Statement on the OEP investigation on the regulation of combined sewage overflows

The River Thames at Port Meadow, with trees in the background and a blue sky

Freshwater Habitats Trust is deeply concerned by the increase in pollution from untreated sewage in our rivers[1]. We applaud those organisations that are campaigning on this issue, creating an upsurge in public concern about the state of our freshwaters. We also welcome the announcement that the Office for Environmental Protection (OEP) will investigate the regulation of combined sewage overflows.

However, we believe that it is important to focus on more than sewage to improve the poor ecological quality of most of our rivers. To see adequate benefits to biodiversity, rivers also need to be free of other pollutants, which can come from many sources.

Many streams and rivers impacted by treated and untreated sewage effluents are also damaged by polluted runoff from the land and we must control this too if rivers are to support healthy and diverse wildlife communities.

Simply reducing sewage pollution will not result in clean rivers, but it is a start.

While it is essential to protect our rivers, we must also properly protect other freshwaters, such as the numerous ponds, small lakes, springs and headwater streams, which are vital for freshwater biodiversity[2].

As a wildlife charity we believe that other measures are necessary if we want to see real improvement in our freshwater biodiversity. These should include large-scale creation of clean water pond networks, on and off floodplains, which directly restore unpolluted water to the landscape, measures to better protect headwater streams and a focus on management and restoration of abundant small fens and mires. In addition to being much cheaper than the significant changes to infrastructure needed to clean up sewage pollution, these measures would lead to rapid improvements in biodiversity.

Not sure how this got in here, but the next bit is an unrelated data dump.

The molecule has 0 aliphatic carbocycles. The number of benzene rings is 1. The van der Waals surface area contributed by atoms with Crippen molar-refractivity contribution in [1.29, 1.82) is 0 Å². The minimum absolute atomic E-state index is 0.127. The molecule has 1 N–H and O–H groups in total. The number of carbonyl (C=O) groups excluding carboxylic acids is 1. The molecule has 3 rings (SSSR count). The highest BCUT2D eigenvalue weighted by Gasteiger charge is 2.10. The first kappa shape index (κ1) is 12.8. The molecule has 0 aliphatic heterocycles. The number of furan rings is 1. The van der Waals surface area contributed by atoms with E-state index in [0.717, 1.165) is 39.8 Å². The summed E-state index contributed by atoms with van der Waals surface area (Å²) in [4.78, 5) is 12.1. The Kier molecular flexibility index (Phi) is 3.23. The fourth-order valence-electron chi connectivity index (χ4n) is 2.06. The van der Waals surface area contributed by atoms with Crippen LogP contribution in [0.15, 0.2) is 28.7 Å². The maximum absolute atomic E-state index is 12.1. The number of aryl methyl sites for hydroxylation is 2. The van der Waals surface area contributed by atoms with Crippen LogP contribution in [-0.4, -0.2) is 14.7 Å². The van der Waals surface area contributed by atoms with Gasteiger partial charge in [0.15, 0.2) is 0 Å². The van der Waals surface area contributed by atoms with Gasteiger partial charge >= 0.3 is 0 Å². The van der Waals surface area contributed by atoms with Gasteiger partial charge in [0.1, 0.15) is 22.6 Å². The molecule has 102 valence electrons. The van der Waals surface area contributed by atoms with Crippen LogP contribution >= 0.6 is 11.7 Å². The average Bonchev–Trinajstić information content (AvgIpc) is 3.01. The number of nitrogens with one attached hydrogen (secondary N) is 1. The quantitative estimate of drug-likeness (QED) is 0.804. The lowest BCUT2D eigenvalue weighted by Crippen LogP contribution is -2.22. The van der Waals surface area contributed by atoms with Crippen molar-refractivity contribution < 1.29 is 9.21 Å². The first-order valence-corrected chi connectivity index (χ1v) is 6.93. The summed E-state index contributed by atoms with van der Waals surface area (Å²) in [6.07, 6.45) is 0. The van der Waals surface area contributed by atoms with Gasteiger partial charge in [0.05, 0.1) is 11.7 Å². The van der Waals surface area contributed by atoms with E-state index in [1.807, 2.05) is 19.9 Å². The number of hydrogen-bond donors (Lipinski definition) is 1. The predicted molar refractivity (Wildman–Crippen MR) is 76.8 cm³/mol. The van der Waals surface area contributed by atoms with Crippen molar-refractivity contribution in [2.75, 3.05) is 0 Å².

Treating freshwaters as a network of habitats will achieve best value for money in improving the water environment as a whole, with sewage pollution just one factor in a complex mix of threats to freshwater life.

As the UK’s leading charity for all freshwaters, Freshwater Habitats Trust is reversing the long decline of freshwater wildlife by creating a national network of wilder, cleaner, wetter and connected freshwater landscapes. We hope that the public interest in sewage pollution in rivers will lead to growing awareness of the importance of the healthy functioning of the whole freshwater network, which is essential for biodiversity and our own health and wellbeing.

 

[1]Sir James Bevan, Chief Executive of the Environment Agency, summarised the pressures from storm overflows in the House of Commons Environmental Audit Committee’s report on Water quality in Rivers (para 136): “Over the last several decades, those combined sewage overflows…are spilling more frequently and spilling larger volumes. We think that is likely to be happening because there has been more development and therefore more people and therefore more sewage, and because climate change is causing more violent weather and therefore more rain and heavier rainfall events”. 

[2]POSTNOTE Number 661 January 2022: Reducing agricultural pressures on freshwater ecosystems; Biggs et al 2016.

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